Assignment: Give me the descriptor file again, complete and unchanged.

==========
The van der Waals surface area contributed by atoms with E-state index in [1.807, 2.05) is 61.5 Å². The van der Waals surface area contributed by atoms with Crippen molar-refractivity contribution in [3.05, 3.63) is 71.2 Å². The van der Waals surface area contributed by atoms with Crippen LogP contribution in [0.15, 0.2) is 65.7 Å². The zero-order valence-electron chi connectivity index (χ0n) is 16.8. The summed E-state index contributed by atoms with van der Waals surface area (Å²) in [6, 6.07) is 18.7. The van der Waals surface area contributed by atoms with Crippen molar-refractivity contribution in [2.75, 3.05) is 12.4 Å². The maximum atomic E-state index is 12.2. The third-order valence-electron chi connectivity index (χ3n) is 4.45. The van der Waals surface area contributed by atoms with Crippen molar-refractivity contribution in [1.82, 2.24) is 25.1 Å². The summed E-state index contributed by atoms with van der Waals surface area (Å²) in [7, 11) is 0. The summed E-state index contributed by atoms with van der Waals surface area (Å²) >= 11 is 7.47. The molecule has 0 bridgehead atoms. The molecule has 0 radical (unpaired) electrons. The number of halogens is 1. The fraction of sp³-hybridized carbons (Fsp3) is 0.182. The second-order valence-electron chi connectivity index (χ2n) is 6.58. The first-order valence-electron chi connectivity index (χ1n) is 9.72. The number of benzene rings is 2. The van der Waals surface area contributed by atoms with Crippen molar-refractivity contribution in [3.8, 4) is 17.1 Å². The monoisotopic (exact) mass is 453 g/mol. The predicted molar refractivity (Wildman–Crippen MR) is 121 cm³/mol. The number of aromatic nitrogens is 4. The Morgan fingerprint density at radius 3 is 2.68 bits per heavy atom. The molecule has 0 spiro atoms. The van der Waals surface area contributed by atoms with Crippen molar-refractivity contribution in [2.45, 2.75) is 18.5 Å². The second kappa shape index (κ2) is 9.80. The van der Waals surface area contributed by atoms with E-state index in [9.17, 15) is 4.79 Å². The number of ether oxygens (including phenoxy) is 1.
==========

The van der Waals surface area contributed by atoms with E-state index in [1.807, 2.05) is 61.5 Å². The van der Waals surface area contributed by atoms with Crippen molar-refractivity contribution in [3.05, 3.63) is 71.2 Å². The van der Waals surface area contributed by atoms with Crippen LogP contribution in [0.15, 0.2) is 65.7 Å². The zero-order valence-electron chi connectivity index (χ0n) is 16.8. The summed E-state index contributed by atoms with van der Waals surface area (Å²) in [6, 6.07) is 18.7. The van der Waals surface area contributed by atoms with Crippen molar-refractivity contribution in [2.75, 3.05) is 12.4 Å². The maximum atomic E-state index is 12.2. The third-order valence-electron chi connectivity index (χ3n) is 4.45. The van der Waals surface area contributed by atoms with Crippen molar-refractivity contribution in [1.82, 2.24) is 25.1 Å². The summed E-state index contributed by atoms with van der Waals surface area (Å²) in [7, 11) is 0. The summed E-state index contributed by atoms with van der Waals surface area (Å²) >= 11 is 7.47. The molecule has 0 bridgehead atoms. The molecule has 0 radical (unpaired) electrons. The number of halogens is 1. The fraction of sp³-hybridized carbons (Fsp3) is 0.182. The second-order valence-electron chi connectivity index (χ2n) is 6.58. The first-order valence-electron chi connectivity index (χ1n) is 9.72. The number of benzene rings is 2. The van der Waals surface area contributed by atoms with Crippen molar-refractivity contribution in [3.8, 4) is 17.1 Å². The monoisotopic (exact) mass is 453 g/mol. The predicted molar refractivity (Wildman–Crippen MR) is 121 cm³/mol. The number of aromatic nitrogens is 4. The Morgan fingerprint density at radius 3 is 2.68 bits per heavy atom. The molecule has 0 spiro atoms. The van der Waals surface area contributed by atoms with Crippen molar-refractivity contribution in [2.45, 2.75) is 18.5 Å². The second kappa shape index (κ2) is 9.80. The van der Waals surface area contributed by atoms with E-state index in [9.17, 15) is 4.79 Å². The number of ether oxygens (including phenoxy) is 1.